After today’s session, which I just finished, I have plenty of ideas on how to cure insomnia :-). How can anyone not consider meditation as at least a partial cure for insomnia? I sat down for my session in a different room today I have had a very good session. I could not believe my heart started beating faster by the end of the session, which in itself is not an encouraging sign. However, I am all in on the experience and the highs and lows I go through to attain equilibrium.
I had a mixture of thoughtless periods and short naps. I had a very quiet and relaxed session and for the most part, only minor challenge was occasional, involuntary readjustment of my face as if some shock passed through the facial muscles. I have been continuously experiencing that. The best non-scientific reasoning I could come up with is that it is happening when I am returning from thoughtless periods to stream of thoughts.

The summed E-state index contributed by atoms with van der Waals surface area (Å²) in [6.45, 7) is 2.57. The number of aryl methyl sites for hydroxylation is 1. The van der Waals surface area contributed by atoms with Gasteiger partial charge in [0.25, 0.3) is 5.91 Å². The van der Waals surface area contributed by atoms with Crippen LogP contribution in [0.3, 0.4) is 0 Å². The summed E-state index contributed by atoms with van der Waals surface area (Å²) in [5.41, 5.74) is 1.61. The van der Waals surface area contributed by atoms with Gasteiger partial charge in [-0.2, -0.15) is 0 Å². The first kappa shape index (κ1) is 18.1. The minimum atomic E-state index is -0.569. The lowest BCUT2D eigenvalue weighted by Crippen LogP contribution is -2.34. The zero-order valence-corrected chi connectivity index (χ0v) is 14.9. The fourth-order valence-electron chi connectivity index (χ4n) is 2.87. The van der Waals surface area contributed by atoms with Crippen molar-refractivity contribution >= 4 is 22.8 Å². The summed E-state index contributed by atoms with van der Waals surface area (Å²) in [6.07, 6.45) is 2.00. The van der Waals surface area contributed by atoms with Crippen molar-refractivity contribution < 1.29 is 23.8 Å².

The feeling of a quiet brain is really growing on me. It is addictive in a good way. It is analogous to someone laser-focused in a particular task that they lose track of time and surroundings. You have to experience it to believe it. It bubbles up the possibility that our brain can be pristine and we can empty out all the negative energy with constant practice and attention.
Today’s tip : Strive to look for positives in everything. We can train our mind to take the positives and throw away unnecessary negativity or fluff. Once we start being closer to the positive experiences, possibilities are endless.
Parting Quote by : Jiddu Krishnamurti
Freedom from the desire for an answer is essential to the understanding of a problem.
Books by Jiddu Krishnamurti